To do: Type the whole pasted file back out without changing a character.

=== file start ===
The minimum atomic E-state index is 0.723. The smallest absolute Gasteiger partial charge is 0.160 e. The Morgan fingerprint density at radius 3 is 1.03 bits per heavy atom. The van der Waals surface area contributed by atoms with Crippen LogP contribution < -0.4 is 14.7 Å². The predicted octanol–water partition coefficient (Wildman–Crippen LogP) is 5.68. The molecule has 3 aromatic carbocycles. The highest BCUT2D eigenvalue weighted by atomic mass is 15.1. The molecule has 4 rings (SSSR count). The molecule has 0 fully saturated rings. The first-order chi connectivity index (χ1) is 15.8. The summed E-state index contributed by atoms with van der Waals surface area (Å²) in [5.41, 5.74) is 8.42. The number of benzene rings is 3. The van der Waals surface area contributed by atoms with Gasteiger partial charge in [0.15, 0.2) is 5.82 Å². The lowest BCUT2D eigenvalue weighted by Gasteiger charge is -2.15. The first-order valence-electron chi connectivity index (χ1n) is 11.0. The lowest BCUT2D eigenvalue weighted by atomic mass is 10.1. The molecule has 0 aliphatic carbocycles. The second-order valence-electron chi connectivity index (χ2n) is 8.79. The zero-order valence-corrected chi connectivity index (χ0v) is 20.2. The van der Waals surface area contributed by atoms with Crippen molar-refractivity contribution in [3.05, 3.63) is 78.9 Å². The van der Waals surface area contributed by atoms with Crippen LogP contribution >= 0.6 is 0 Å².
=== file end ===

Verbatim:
The minimum atomic E-state index is 0.723. The smallest absolute Gasteiger partial charge is 0.160 e. The Morgan fingerprint density at radius 3 is 1.03 bits per heavy atom. The van der Waals surface area contributed by atoms with Crippen LogP contribution < -0.4 is 14.7 Å². The predicted octanol–water partition coefficient (Wildman–Crippen LogP) is 5.68. The molecule has 3 aromatic carbocycles. The highest BCUT2D eigenvalue weighted by atomic mass is 15.1. The molecule has 4 rings (SSSR count). The molecule has 0 fully saturated rings. The first-order chi connectivity index (χ1) is 15.8. The summed E-state index contributed by atoms with van der Waals surface area (Å²) in [5.41, 5.74) is 8.42. The number of benzene rings is 3. The van der Waals surface area contributed by atoms with Gasteiger partial charge in [0.15, 0.2) is 5.82 Å². The lowest BCUT2D eigenvalue weighted by Gasteiger charge is -2.15. The first-order valence-electron chi connectivity index (χ1n) is 11.0. The lowest BCUT2D eigenvalue weighted by atomic mass is 10.1. The molecule has 0 aliphatic carbocycles. The second-order valence-electron chi connectivity index (χ2n) is 8.79. The zero-order valence-corrected chi connectivity index (χ0v) is 20.2. The van der Waals surface area contributed by atoms with Crippen molar-refractivity contribution in [3.05, 3.63) is 78.9 Å². The van der Waals surface area contributed by atoms with Crippen LogP contribution >= 0.6 is 0 Å².